Accusations of brutality, cover-ups and unaccountability have dogged the private police forces patrolling universities. Jon Marcus reports. When Andrew Meyer refused to relinquish the microphone during the question-and-answer session of a speech by former US presidential candidate John Kerry at the University of Florida's Gainesville campus, things very quickly turned ugly.
Mr Meyer's rambling comments during the September event were critical of Senator Kerry, called for the impeachment of George W. Bush, and included a colourful word to describe former President Bill Clinton's involvement with a White House intern.
After a minute and 20 seconds of this, police stepped in - first two, then a third, then a fourth - and tried to pull Mr Meyer from the room. When he resisted, one of the officers shocked him with a Taser stun gun.
Mr Meyer was videotaped shouting, as he was taken to be arrested: "Don't tase me, bro!"
The comment instantly spread around the nation, becoming part of popular lingo and even ending up on T-shirts, while the video was viewed online nearly 3 million times. And in combination with other incidents, the case focused sudden attention on the security forces at US universities.
Mr Meyer is an undergraduate at the University of Florida, and it was university police officers who arrested him. Like most US campus police officers, they are authorised to carry guns, conduct investigations, make arrests and do everything else that municipal police can do.
Yet university police often operate with far less accountability than public police departments. And universities prefer not to draw attention to crime on campus for fear of harming enrolments. Several recently disclosed instances of alleged police misconduct, unreported crimes and blocked access to campus police reports now may force a change in their methods.
"A lot of lines are being crossed" by university police, said Gabriel Pendas, the president of the United States Student Association. "It's egregious when we see things like what happened at the University of Florida. These are college students, not criminals."
The Florida incident followed another at the University of California, Los Angeles, in which a campus police officer used a Taser gun to stun a student of Iranian descent who declined to show his identification late at night in the library. The arresting officer, a former Marine, had already been the subject of several complaints about unnecessary use of force.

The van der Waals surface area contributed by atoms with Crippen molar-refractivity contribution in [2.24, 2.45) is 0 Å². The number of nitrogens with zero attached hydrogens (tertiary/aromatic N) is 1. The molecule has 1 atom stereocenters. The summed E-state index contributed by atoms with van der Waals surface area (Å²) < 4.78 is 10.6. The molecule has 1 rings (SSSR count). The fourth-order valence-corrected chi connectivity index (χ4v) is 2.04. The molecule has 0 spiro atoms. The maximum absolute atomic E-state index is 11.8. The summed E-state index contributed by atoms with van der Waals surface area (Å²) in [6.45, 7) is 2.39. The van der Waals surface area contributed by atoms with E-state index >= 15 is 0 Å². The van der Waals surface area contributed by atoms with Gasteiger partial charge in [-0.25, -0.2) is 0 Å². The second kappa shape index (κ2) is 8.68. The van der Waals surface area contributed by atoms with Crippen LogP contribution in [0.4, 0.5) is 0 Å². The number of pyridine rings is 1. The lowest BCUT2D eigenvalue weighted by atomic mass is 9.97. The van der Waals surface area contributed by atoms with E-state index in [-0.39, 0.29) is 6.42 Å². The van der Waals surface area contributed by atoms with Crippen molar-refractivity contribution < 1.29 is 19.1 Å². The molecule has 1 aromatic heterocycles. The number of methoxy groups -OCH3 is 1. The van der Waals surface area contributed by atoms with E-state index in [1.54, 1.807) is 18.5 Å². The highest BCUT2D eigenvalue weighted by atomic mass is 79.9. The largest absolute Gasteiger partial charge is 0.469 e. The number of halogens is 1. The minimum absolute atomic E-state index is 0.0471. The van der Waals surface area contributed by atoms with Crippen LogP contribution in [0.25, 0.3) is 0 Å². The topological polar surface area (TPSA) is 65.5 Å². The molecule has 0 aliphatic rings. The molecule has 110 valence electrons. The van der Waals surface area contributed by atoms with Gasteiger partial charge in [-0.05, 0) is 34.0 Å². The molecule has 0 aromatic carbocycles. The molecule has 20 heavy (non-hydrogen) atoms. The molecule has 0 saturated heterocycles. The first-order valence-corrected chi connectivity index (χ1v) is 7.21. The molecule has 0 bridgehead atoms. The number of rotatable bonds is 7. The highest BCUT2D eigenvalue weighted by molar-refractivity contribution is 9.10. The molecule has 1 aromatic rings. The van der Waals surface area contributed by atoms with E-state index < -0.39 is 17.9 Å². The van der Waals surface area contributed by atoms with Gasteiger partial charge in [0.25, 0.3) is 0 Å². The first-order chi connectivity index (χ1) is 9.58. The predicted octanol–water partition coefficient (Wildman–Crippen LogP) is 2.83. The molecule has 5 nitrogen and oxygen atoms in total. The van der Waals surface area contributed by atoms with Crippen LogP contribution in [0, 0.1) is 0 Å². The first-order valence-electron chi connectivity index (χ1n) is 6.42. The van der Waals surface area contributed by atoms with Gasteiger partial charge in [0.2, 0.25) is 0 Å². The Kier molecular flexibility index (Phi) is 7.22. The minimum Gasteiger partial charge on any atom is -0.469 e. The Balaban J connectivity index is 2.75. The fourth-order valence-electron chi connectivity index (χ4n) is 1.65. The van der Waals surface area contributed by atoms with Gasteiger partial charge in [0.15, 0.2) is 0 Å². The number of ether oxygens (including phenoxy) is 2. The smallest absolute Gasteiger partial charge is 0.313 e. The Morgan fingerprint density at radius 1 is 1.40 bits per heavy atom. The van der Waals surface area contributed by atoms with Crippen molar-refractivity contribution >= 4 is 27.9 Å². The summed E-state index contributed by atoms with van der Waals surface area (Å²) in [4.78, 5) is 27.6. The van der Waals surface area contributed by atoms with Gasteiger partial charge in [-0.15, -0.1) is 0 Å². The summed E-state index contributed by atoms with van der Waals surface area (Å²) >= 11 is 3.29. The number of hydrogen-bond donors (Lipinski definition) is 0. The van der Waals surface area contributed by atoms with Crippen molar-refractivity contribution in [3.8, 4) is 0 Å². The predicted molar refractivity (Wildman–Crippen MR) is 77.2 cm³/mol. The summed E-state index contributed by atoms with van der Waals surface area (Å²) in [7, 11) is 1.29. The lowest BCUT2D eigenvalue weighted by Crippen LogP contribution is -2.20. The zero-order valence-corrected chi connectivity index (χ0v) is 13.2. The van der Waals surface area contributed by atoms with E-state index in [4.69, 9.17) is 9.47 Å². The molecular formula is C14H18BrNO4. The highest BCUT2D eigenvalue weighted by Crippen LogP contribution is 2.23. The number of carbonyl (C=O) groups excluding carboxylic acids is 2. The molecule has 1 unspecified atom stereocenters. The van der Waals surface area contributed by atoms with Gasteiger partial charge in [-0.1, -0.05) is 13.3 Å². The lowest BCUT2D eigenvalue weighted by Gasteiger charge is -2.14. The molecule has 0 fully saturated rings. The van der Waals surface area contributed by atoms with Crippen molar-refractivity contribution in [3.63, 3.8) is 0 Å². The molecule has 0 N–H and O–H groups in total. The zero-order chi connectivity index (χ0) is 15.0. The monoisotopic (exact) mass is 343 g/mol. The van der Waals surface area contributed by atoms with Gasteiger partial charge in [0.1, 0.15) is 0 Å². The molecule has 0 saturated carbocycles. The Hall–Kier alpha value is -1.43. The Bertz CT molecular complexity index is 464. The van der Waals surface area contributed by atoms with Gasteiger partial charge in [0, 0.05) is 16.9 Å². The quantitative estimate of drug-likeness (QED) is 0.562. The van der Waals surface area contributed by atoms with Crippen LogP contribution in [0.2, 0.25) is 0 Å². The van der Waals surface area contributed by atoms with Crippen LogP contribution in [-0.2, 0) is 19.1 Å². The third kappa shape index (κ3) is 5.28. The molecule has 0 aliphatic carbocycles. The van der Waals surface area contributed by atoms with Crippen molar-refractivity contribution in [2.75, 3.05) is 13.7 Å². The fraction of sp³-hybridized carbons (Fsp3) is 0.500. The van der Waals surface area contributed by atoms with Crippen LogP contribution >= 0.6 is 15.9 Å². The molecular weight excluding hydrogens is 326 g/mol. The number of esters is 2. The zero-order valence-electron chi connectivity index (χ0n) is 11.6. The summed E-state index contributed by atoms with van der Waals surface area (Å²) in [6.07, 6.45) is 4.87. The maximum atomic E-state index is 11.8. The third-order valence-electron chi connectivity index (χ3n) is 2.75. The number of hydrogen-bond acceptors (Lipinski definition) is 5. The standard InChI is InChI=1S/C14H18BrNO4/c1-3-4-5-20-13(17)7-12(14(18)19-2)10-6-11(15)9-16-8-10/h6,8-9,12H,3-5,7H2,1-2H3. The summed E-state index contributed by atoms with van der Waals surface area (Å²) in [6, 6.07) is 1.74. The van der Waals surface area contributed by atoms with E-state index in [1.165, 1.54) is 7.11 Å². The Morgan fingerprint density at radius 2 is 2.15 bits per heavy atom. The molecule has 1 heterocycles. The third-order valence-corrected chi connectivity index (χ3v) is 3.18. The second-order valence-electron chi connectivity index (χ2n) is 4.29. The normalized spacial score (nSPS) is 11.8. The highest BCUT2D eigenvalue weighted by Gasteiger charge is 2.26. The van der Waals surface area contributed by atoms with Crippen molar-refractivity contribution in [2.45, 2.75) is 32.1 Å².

At the University of Maryland's College Park campus, university police arrested three people at a party of mostly black students, who allege that officers waved their nightsticks, fired pepper spray and brandished their guns, all without cause.
Several Brown University students have filed complaints alleging brutality by police on the Providence, Rhode Island, campus after being stopped and, in one case, injured by campus police. One officer reportedly shouted "Yo momma" at one of the students who was black.
Each of these incidents has been met with protests. Three hundred students at the University of Florida gathered to demand that charges be filed against the officers in the Meyer case and that Tasers be barred from campus. Some four hundred students and faculty protested the Taser incident at UCLA, marching on that university's police headquarters, where they were met by officers in riot gear. Outraged students at Brown, wearing bandages in solidarity with an arrested student who had been hurt, confronted officials with chants of "stop the brutality".
The Florida officers were placed on leave but reinstated after an investigation said they acted properly. An investigation of the UCLA case also exonerated the police. Brown has agreed to reforms, including better office training and keeping records of incidents in which people are stopped by police and asked for identification.
But critics say other incidents of campus police misconduct may be occurring because campus police departments have little public accountability.
Although they have the same powers as the police in surrounding towns and cities, university police - especially at private universities - are rarely asked to release details of crimes or even allegations of misconduct against them other than to record superficial information in daily logs.